Senator Tim Scott

During the summer 2011 debate over raising the U.S. debt ceiling, Scott supported the inclusion of a balanced-budget Constitutional amendment in the debt ceiling bill, and opposed legislation that did not include the amendment. Before voting against the final bill to raise the debt ceiling, Scott and other first-term conservatives prayed for guidance in a congressional chapel. Afterward, he said he had received divine inspiration for his vote, and joined the rest of the South Carolina congressional delegation in voting No.   Wiki

The New York Times columnists seem to think highly of Mr. Scott, if not as president, then as VP.

I don’t think much of anyone who has the unmitigated arrogance to declare that he has the ear of God and the authority to relate unto us mere peons what the will of the almighty is.  In this case, the stupid idea of compelling the national U.S. government to balance its books every year.  There are very sound economic reasons why this is a preposterously unfeasible way to manage the national budget.  Even more preposterous is the idea that the Republicans would not immediately break their own rule in order to increase the military budget without having to actually raise taxes in order to do it.

This is a man who has laid the theoretical foundation for making all abortions illegal, terminating Social Security and Medicare, and abandoning the United Nations.  God told me to.  And if I tell you that that is what God thinks, I am right you are wrong.  There can be no debate with God.  There can be no compromise.

Tim Scott appears to be a decent man– by Republican standards.  He is civil.  No personal scandals that I know of.  And here’s an oddity, like Lindsay Graham, he is unmarried.   Born in 1965, which makes him about 60, and unmarried.   What does that mean?  Does it mean what I think it means in regard to Lindsay Graham?  I feel free to speculate because there is nothing wrong with being gay, but he is opposed to homosexual marriage, which would raise a host of fabulous intricacies in the perception of his social values.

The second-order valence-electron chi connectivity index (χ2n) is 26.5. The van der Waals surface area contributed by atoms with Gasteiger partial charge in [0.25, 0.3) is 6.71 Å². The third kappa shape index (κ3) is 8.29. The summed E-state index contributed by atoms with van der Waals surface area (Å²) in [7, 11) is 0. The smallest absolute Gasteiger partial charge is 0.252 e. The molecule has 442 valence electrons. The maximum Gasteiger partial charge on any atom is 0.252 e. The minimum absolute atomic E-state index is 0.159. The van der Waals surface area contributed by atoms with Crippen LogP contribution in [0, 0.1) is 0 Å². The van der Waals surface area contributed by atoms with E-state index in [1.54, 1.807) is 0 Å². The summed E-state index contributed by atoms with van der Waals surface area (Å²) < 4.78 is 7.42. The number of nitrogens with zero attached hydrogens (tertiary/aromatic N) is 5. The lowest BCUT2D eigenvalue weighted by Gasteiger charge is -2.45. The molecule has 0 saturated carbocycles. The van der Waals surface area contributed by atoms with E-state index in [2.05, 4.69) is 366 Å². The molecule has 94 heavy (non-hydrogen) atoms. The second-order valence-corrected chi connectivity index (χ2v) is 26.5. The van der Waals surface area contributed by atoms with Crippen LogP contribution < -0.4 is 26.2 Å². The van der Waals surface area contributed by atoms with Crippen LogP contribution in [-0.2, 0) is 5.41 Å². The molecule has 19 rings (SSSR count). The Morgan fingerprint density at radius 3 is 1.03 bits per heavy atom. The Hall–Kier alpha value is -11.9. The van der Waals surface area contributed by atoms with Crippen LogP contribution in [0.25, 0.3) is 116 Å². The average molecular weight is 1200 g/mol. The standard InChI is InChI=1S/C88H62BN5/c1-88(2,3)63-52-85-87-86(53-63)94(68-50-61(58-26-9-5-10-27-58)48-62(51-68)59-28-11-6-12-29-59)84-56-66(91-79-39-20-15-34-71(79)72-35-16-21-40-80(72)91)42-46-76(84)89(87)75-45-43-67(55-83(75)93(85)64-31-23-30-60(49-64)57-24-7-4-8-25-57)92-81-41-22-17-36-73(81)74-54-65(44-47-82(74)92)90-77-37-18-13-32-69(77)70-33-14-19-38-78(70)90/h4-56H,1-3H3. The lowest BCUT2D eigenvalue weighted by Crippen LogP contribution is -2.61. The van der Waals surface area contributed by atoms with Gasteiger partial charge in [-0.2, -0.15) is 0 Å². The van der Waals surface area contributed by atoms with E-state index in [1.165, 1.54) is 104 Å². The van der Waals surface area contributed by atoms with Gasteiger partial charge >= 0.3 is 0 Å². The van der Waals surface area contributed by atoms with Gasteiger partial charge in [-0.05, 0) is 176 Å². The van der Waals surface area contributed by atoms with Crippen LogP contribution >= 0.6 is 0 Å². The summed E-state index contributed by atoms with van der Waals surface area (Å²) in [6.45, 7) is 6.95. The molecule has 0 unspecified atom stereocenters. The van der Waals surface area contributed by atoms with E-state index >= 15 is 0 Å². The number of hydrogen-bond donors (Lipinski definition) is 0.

His Justice Reform Bill, which got 55 votes in the Senate (not enough to bypass the filibuster) is not all bad.  It’s not enough, but it’s a step in the right direction.  He wants to rescind the Affordable Care Act and replace it with something more anodyne to Republicans, a nod to the fact that the act has actually become pretty popular.  How to reduce the phenomenal growth of health care costs?  Tort reform.  It’s the “Mental Health” red herring for health care: something that will have virtually no impact on the problem it is supposed to solve but makes it sound like the Republicans are doing something about it.

He rather pathetically dodges reporters’ questions on the abortion issue but says he is against it but would sign a national 20-week ban if he was president.  That is really a very odd position.   He knows he desperately needs the votes of the most hypocritical demographic in the nation– evangelical “christians”– so he can’t be in favor of abortion rights, which makes a national ban at 20 weeks problematic.  So he says he defers to state governments on the issues, which is the very epitome of passing the buck, equivocating, and, frankly, lying.

We know how Republicans handle deficits.  When we have all the reigns of government (as they were in the first two years of the Trump Administration) they cut taxes which balloons the deficit and refuse to cut program spending because they know how unpopular that would make them.  So the deficit is suddenly not a problem.  (Trump added more to the deficit than any previous president).

It is only when the Democrats have the White House that their crocodile tears appear.  I don’t expect Scott to be any exception.  If he won, by some ridiculous sequence of events, like every other republican president in the past fifty years, he will do nothing about it.



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